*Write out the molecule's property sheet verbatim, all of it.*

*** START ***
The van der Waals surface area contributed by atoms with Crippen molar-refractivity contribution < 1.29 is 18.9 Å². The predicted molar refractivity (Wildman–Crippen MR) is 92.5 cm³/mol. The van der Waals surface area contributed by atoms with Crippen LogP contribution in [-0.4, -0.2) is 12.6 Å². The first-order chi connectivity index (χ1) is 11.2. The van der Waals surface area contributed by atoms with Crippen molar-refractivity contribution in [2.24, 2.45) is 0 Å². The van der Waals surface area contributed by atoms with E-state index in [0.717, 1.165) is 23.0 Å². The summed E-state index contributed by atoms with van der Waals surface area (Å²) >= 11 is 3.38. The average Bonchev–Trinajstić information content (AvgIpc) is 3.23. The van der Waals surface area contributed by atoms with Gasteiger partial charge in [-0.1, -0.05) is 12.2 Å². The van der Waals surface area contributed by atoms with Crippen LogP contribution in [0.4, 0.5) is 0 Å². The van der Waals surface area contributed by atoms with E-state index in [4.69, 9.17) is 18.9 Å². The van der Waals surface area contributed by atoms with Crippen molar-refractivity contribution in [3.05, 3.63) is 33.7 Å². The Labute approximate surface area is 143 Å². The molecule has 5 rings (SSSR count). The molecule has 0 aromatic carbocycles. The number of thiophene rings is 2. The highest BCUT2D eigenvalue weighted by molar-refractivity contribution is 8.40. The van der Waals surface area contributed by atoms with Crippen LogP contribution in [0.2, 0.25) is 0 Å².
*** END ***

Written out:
The van der Waals surface area contributed by atoms with Crippen molar-refractivity contribution < 1.29 is 18.9 Å². The predicted molar refractivity (Wildman–Crippen MR) is 92.5 cm³/mol. The van der Waals surface area contributed by atoms with Crippen LogP contribution in [-0.4, -0.2) is 12.6 Å². The first-order chi connectivity index (χ1) is 11.2. The van der Waals surface area contributed by atoms with Crippen molar-refractivity contribution in [2.24, 2.45) is 0 Å². The van der Waals surface area contributed by atoms with E-state index in [0.717, 1.165) is 23.0 Å². The summed E-state index contributed by atoms with van der Waals surface area (Å²) >= 11 is 3.38. The average Bonchev–Trinajstić information content (AvgIpc) is 3.23. The van der Waals surface area contributed by atoms with Gasteiger partial charge in [-0.1, -0.05) is 12.2 Å². The van der Waals surface area contributed by atoms with Crippen LogP contribution in [0.4, 0.5) is 0 Å². The van der Waals surface area contributed by atoms with E-state index in [4.69, 9.17) is 18.9 Å². The van der Waals surface area contributed by atoms with Crippen molar-refractivity contribution in [3.05, 3.63) is 33.7 Å². The Labute approximate surface area is 143 Å². The molecule has 5 rings (SSSR count). The molecule has 0 aromatic carbocycles. The number of thiophene rings is 2. The highest BCUT2D eigenvalue weighted by molar-refractivity contribution is 8.40. The van der Waals surface area contributed by atoms with Crippen LogP contribution in [0.2, 0.25) is 0 Å².